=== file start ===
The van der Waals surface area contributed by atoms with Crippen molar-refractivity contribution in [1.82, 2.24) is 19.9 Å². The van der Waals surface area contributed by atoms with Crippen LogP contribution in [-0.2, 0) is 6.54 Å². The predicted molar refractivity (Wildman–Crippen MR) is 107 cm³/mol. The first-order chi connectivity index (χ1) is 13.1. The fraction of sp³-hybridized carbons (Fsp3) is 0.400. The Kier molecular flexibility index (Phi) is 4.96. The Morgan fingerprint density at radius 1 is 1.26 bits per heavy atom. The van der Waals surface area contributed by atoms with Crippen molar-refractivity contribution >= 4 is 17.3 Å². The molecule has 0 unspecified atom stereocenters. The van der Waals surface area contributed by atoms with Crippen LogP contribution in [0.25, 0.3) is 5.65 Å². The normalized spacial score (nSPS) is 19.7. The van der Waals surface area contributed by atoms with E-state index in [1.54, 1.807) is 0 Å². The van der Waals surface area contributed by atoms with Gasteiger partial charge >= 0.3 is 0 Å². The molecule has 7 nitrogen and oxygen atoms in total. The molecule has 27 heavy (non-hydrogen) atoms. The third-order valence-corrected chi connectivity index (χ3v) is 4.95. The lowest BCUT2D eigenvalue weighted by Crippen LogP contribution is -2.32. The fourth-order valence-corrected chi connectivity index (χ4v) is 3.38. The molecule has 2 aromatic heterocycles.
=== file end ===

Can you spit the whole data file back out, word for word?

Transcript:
The van der Waals surface area contributed by atoms with Crippen molar-refractivity contribution in [1.82, 2.24) is 19.9 Å². The van der Waals surface area contributed by atoms with Crippen LogP contribution in [-0.2, 0) is 6.54 Å². The predicted molar refractivity (Wildman–Crippen MR) is 107 cm³/mol. The first-order chi connectivity index (χ1) is 13.1. The fraction of sp³-hybridized carbons (Fsp3) is 0.400. The Kier molecular flexibility index (Phi) is 4.96. The Morgan fingerprint density at radius 1 is 1.26 bits per heavy atom. The van der Waals surface area contributed by atoms with Crippen molar-refractivity contribution >= 4 is 17.3 Å². The molecule has 0 unspecified atom stereocenters. The van der Waals surface area contributed by atoms with Crippen LogP contribution in [0.25, 0.3) is 5.65 Å². The normalized spacial score (nSPS) is 19.7. The van der Waals surface area contributed by atoms with E-state index in [1.54, 1.807) is 0 Å². The van der Waals surface area contributed by atoms with Gasteiger partial charge >= 0.3 is 0 Å². The molecule has 7 nitrogen and oxygen atoms in total. The molecule has 27 heavy (non-hydrogen) atoms. The third-order valence-corrected chi connectivity index (χ3v) is 4.95. The lowest BCUT2D eigenvalue weighted by Crippen LogP contribution is -2.32. The fourth-order valence-corrected chi connectivity index (χ4v) is 3.38. The molecule has 2 aromatic heterocycles.